APOPO is a social enterprise that researches, develops and implements detection rats technology for humanitarian purposes such as Mine Action and Tuberculosis detection. APOPO is a Belgian NGO, with headquarters in Tanzania and operations in Mozambique, Thailand, Angola and Cambodia.
Last February eight fully trained HeroRATs from the APOPO training center in Morogoro, Tanzania arrived in their new home in Siem Reap, Cambodia. APOPO's Mine Detection Rat Field Coordinator Mark Shukuru travelled with them and is happy to announce that after a short period of acclimatization and getting to know their new Cambodia handlers, the new mine detection rats have all passed their assessment tests and are ready for the real minefields.
APOPO is proud to announce that it has opened a landmine detection program in Colombia. APOPO has recently registered as an NGO in the country and has asked the Colombian government to consider the use of APOPO's innovative landmine detection rats as effective detectors of minimal-metal landmines.
APOPO, the NGO that trains African giant pouched rats to detect tuberculosis in patients missed by local clinics in Tanzania and Mozambique, is proud to announce the opening of its new TB-detection program in Ethiopia, funded by the Skoll Foundation.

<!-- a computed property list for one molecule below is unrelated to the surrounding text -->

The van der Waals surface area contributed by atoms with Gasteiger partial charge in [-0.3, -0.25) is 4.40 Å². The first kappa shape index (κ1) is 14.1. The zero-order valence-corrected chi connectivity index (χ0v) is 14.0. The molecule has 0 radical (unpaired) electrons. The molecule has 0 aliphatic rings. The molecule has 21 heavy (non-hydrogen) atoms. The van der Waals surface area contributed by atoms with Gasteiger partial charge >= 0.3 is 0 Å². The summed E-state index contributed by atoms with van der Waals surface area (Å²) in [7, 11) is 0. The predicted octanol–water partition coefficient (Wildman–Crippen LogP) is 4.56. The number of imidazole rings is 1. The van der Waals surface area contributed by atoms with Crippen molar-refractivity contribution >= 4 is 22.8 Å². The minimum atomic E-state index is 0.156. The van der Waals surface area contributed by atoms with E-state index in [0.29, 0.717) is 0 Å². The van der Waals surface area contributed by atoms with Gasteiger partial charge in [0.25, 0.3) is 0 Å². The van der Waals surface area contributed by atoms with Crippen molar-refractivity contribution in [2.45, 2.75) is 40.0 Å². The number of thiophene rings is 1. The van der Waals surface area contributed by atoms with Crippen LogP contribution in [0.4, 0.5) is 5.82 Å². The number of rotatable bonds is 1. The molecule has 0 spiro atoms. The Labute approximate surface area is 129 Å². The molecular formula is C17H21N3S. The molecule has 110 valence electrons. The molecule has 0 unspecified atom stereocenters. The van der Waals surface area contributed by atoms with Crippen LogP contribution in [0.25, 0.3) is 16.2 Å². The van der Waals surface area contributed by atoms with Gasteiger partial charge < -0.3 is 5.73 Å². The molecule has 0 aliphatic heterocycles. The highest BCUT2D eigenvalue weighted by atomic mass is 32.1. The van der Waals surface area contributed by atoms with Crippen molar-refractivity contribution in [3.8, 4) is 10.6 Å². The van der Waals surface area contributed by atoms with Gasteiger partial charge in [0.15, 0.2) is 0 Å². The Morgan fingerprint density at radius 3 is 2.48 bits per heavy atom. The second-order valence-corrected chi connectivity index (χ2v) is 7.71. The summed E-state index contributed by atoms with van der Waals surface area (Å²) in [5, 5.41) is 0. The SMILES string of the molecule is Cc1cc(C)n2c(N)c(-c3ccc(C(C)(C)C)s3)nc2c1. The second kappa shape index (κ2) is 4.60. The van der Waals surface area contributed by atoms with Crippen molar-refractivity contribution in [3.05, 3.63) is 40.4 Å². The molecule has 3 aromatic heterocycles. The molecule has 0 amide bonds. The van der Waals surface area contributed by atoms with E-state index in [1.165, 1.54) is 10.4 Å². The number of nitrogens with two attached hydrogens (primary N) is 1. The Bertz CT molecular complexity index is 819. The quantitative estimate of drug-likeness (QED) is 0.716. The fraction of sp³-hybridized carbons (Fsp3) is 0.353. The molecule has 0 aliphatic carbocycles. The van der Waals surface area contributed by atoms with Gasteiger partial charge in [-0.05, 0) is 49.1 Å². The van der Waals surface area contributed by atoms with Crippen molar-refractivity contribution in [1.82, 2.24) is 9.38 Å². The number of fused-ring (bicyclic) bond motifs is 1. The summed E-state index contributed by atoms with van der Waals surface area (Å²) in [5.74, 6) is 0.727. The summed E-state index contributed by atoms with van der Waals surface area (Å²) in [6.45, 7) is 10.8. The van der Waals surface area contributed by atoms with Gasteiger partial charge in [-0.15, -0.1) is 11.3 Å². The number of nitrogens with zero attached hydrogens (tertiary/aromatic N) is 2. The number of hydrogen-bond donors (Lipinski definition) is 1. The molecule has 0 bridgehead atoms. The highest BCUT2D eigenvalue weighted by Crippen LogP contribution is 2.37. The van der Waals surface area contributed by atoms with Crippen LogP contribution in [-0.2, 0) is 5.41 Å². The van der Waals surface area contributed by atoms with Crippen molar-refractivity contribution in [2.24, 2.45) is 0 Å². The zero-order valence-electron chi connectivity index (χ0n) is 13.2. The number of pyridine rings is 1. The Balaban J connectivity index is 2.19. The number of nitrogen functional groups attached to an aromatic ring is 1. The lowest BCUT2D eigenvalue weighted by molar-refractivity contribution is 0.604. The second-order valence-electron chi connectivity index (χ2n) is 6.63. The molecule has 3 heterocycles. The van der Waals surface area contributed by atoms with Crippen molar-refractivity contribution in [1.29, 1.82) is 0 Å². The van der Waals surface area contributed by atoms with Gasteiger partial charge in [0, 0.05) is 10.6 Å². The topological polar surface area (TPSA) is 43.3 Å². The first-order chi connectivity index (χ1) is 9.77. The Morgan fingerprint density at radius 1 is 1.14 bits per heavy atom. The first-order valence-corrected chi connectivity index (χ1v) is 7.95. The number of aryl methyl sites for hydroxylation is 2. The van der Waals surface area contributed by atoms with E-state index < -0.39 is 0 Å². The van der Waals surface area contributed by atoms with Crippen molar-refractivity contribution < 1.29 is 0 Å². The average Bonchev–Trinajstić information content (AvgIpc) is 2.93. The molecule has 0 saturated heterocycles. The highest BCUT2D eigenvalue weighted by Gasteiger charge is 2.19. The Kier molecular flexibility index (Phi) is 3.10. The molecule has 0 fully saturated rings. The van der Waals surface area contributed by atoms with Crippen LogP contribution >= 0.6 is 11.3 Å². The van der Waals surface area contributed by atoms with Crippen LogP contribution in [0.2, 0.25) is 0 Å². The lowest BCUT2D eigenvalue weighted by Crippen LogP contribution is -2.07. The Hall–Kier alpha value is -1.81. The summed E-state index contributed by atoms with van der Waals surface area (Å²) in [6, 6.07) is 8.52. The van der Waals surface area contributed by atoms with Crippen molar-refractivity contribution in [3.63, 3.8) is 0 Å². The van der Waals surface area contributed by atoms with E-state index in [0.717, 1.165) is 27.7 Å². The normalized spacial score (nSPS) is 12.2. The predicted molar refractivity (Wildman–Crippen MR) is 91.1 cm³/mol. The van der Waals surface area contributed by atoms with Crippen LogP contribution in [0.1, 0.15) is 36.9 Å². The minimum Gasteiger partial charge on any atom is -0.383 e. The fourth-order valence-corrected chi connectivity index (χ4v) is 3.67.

APOPO will work alongside the Armauer Hansen Research Institute (AHRI) an autonomous federal government organ, and the Addis Ababa Regional Health Bureau to identify more TB-Positive patients in Addis Ababa.
For the last few months APOPO has been providing capacity building and technical assistance to Campaña Colombiana Contra Minas (CCCM) – the Colombian campaign to ban landmines. Yesterday, the two CCCM non-technical survey teams that APOPO trained reached a first milestone – they were accredited by the Colombian Mine Action Authority and will begin operations at the end of the month.
On February 10th the People's Democratic Republic of Algeria officially announced that the country was mine-free! Algeria is the largest country in Africa and its history is marked with more periods of violence than peace. The combination of World War II, the Algerian War of Independence and religious fighting in the 90s led to Algeria's landmine problem.